Entanglement strengthened by losing information

An entangled state of two quantum bits (qubits) can be created and stabilized using interactions that are normally thought to be detrimental, according to two international groups of researchers. While the groups studied two different physical systems, they have both…

An entangled state of two quantum bits (qubits) can be created and stabilized using interactions that are normally thought to be detrimental, according to two international groups of researchers. While the groups studied two different physical systems, they have both shown that an entangled quantum system can be produced and maintained by coupling it to an environment that dissipates energy.

External noise

Entanglement is a purely quantum-mechanical phenomenon and that plays a crucial role in quantum-information systems. It allows two particles, such as photons or electrons, to have a much closer relationship than predicted by classical physics, and it is this relationship that could be exploited in quantum computers and cryptography. Physicists are keen to create and maintain entangled states in a variety of quantum systems, but a common problem that arises while creating these states is decoherence – the destruction of entanglement that occurs when a quantum system interacts with its surroundings. To avoid this, researchers try to keep an entangled system completely isolated from its environment – a difficult task.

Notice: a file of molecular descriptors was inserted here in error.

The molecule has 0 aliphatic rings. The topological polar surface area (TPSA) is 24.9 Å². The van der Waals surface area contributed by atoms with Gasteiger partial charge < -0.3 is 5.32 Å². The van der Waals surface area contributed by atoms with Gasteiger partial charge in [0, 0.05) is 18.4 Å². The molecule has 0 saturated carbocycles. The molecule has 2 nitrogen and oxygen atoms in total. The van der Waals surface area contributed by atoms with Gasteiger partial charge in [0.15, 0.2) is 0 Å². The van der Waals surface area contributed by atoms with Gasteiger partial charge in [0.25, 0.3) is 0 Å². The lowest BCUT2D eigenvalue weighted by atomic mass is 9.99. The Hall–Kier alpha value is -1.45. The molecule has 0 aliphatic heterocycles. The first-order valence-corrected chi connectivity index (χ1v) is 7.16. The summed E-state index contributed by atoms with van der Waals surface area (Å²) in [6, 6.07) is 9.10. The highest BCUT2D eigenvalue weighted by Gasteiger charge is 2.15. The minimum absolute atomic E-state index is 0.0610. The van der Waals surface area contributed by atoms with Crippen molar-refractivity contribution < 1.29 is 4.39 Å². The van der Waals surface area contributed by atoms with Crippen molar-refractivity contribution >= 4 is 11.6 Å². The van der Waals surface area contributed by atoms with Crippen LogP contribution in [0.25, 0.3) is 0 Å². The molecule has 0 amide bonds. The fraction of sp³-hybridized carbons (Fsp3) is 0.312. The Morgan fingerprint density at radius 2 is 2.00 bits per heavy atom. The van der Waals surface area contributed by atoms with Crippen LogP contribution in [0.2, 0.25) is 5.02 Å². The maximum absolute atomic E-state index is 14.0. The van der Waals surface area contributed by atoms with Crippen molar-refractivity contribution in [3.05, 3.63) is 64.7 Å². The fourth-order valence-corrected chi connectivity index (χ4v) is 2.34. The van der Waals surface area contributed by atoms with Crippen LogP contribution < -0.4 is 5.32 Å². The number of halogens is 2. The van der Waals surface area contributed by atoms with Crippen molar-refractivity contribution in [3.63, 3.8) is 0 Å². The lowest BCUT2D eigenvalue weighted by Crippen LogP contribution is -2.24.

But in recent years, new theoretical work has shown that the dissipative interactions with the environment could instead be used to preserve coherence, and the method has already been used to stabilize the state of a single qubit. Now though, the two research groups have gone one step further by actually using dissipation to create and sustain an entangled state in two different systems – one team uses ions, while the other uses superconducting qubits.